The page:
To become the world’s most competitive powerhouse, Europe must lead the transition of the micro-electronics sector to the next generation of nano-electronics, with co-ordinated public and private investments of at least €6 billion per year. This is the message from a report drawn up by CEOs of leading companies and research organisations and presented today to European Research Commissioner Philippe Busquin and Enterprise and Information Society Commissioner Erkki Liikanen. Smarter and smaller electronics at the nano-meter scale managing vast amounts of data are becoming key components for many applications, from household appliances and consumer goods to automotive transport, health care and security, and ultimately ambient intelligence. The “Vision 2020: Nano-electronics at the centre of change” will lead to the launch of the European Nano-electronics Initiative Advisory Council (ENIAC) to be chaired by STMicroelectronics’ President and CEO Pasquale Pistorio. This European public-private partnership will identify a strategic research agenda for nano-electronics in Europe and implement it.
“Nanoelectronics is a strategic sector for Europe, with a potential for creating a significant number of highly skilled jobs and boosting growth and competitiveness in most other industrial sectors,” Commissioner Liikanen said. Today’s strategic initiative is vital if Europe’s industry is to remain at the forefront of global developments.”
“Europe cannot afford to miss the next generation of electronic applications that will be for our future economy what oil is for today’s economy,” Research Commissioner Busquin said. “Leading the transition to nano-electronics is a challenge that requires our best researchers to work together and our public and private investors to profit from economies of scale. Smaller and more functional electronic components make complex electronics disappear and help people to be creative and fully participate in the knowledge society.”
New graphene-based metasurface capable of independent amplitude and phase control of light
20.02.2020 | The Korea Advanced Institute of Science and Technology (KAIST)
A step towards controlling spin-dependent petahertz electronics by material defects
19.02.2020 | Max-Planck-Institut für Struktur und Dynamik der Materie
The operational speed of semiconductors in various electronic and optoelectronic devices is limited to several gigahertz (a billion oscillations per second). This constrains the upper limit of the operational speed of computing. Now researchers from the Max Planck Institute for the Structure and Dynamics of Matter in Hamburg, Germany, and the Indian Institute of Technology in Bombay have explained how these processes can be sped up through the use of light waves and defected solid materials.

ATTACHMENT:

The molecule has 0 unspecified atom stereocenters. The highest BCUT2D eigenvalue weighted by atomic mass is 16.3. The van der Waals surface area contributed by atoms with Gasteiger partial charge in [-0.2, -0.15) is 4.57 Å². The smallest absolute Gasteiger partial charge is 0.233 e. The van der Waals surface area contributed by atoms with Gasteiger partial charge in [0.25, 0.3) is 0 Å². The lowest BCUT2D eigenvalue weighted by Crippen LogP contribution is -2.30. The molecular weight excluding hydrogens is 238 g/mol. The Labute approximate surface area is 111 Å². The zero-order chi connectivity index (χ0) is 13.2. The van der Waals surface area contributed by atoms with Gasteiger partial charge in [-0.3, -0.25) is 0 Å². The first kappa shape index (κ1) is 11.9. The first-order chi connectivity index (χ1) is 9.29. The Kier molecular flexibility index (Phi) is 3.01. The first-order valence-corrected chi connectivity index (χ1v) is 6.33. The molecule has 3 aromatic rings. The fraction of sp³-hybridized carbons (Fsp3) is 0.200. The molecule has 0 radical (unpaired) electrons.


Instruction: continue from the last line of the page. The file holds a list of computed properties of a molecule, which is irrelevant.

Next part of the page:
Light waves perform several hundred trillion oscillations per second. Hence, it is natural to envision employing light oscillations to drive the electronic...
Most natural and artificial surfaces are rough: metals and even glasses that appear smooth to the naked eye can look like jagged mountain ranges under the microscope. There is currently no uniform theory about the origin of this roughness despite it being observed on all scales, from the atomic to the tectonic. Scientists suspect that the rough surface is formed by irreversible plastic deformation that occurs in many processes of mechanical machining of components such as milling.
Prof. Dr. Lars Pastewka from the Simulation group at the Department of Microsystems Engineering at the University of Freiburg and his team have simulated such...
Investigation of the temperature dependence of the skyrmion Hall effect reveals further insights into possible new data storage devices
The joint research project of Johannes Gutenberg University Mainz (JGU) and the Massachusetts Institute of Technology (MIT) that had previously demonstrated...
Researchers at Chalmers University of Technology, Sweden, recently completed a 5-year research project looking at how to make fibre optic communications systems more energy efficient. Among their proposals are smart, error-correcting data chip circuits, which they refined to be 10 times less energy consumptive. The project has yielded several scientific articles, in publications including Nature Communications.
Streaming films and music, scrolling through social media, and using cloud-based storage services are everyday activities now.
After helping develop a new approach for organic synthesis -- carbon-hydrogen functionalization -- scientists at Emory University are now showing how this approach may apply to drug discovery. Nature Catalysis published their most recent work -- a streamlined process for making a three-dimensional scaffold of keen interest to the pharmaceutical industry.
"Our tools open up whole new chemical space for potential drug targets," says Huw Davies, Emory professor of organic chemistry and senior author of the paper.
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